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model, is a composite, blending the features of surrogates and glass boxes. Surrogates A surrogate is a conceptual analysis that perfectly mimics the target system's input/output behavior and that does not assume that the way in which output is produced in the surrogate is the same process as that in the target system. It is a system that behaves the same, but is not assumed to be isomorphic in its inter- nal workings. Thus, while the surrogate always provides the right answer (the one that the target system would have generated), it offers no means of illuminating the real underlying causal basis for the answer. It is a good, complete analogy that may allow the user to construct appropriate behavior in a novel situation, but it does not help the user explain whey the system behaves the way it does. Young (1983) noted that it is very difficult to construct an adequate surrogate, even for a fairly simple system like a hand- held calculator. This raises the question of whether people ever hold surrogates in their minds, even for simple devices. Metaphor Models A metaphor mode! is a direct comparison between the target system and some other system already known to the user. A com- mon example, referred to widely in the literature, is the metaphor that Ha text editor is a typewriter. Many investigators have observed that new users spontaneously refer to this typewriter metaphor during early learning about text processors (Bott, 1979; Carroll and Thomas, 1982; Douglas and Moran, 1983; Mack et al., 1983~. The explanations people offer for system behavior are often couched in the vocabulary of the metaphor. Furthermore, the ex- tent to which knowledge in the metaphor source domain matches the target domain correlates with performance. That is, the task- action pairs that fit both the metaphor source and the target system are easy to learn; those that do not are often learned last or remain constant sources of error. For example, learners have less trouble learning how to use character keys than the backspace and carriage return keys; the latter typically operate differently in text processors than they do in typewriters. 13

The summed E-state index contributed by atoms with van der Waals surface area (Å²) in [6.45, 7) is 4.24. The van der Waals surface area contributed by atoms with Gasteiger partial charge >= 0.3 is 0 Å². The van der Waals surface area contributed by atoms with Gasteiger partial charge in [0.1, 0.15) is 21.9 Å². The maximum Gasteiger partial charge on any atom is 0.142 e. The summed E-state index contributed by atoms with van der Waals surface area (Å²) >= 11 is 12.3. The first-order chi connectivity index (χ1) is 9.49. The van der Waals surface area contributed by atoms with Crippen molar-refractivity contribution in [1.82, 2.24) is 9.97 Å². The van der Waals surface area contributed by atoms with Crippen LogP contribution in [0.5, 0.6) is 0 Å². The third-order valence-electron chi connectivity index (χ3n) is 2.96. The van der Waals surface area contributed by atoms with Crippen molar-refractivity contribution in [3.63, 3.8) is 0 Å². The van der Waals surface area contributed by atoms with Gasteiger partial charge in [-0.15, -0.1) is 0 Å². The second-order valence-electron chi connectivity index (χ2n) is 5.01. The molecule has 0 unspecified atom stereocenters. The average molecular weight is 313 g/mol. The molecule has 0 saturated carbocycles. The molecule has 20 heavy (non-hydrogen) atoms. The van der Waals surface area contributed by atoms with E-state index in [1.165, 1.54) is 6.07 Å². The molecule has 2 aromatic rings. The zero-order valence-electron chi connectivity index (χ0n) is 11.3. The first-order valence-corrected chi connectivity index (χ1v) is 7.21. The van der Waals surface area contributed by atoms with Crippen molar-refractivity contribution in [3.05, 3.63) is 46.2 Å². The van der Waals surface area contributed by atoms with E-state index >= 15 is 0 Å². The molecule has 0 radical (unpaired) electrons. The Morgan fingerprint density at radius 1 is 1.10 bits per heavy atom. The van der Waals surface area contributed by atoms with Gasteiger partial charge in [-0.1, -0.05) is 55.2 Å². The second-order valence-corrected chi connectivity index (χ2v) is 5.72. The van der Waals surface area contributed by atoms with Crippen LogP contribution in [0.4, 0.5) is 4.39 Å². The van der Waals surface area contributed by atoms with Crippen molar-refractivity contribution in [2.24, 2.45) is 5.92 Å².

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Unlike surrogates, metaphor models are easy to construct or learn, and they provide explanations of why the system behaves as it does. However, metaphors vary greatly in accuracy. For example, "the interface is a desktop" seems less accurate than "values are put into storage locations." One difficulty with using metaphors in analyzing users' be- havior with computers is it is difficult to find out what the users' metaphors are. As Young (1983) put it, a metaphor analysis ex- changes the problem of describing what the user knows about the target system for the problem of describing what the user knows about the metaphor source. For example, user have to know enough about pipelines for the metaphor "a flow chart is a pipeline" to be useful. In addition, metaphors that map one domain perfectly into another are rare. Consequently, metaphors can sometimes be misleading as well as helpful. The hydrody- namic metaphor for electric current, for example, is only good for a limited subset of phenomena, and is misleading for many others. Similarly, the typewriter metaphor for a word processor helps with some actions (like using the backspace key), but interferes with the learning of others (like the return key) (Douglas and Moran, 1983~. Glass Box Models Glass box models lie between metaphors and surrogates. They are surrogates in that they are perfect mimics of the target sys- tem. But they are metaphors in that they offer some semantic interpretation for the internal components. For example, Mayer (1976) discusses a glass box mimic for a BASIC-like program- ming language. This glass box is not simply a surrogate, because its components are presented via metaphors (input as a ticket window, storage as a file cabinet). It can be run to perfectly predict outputs from inputs, but it can also be interpreted via these metaphors. Yet it is also not a simple metaphor; it is a composite metaphor (Carroll and Thomas, 1982; Rumelhart and Norman, 1981~. It does not merely exchange the target system for a metaphor source in toto; it uses aspects of several metaphors to provide the surrogate behavior. Glass boxes have been used primarily in a prescriptive context rather than in a descriptive one. Mayer's (1976) glass box is not a mental structure that was cliscovered; it is a mental structure that 14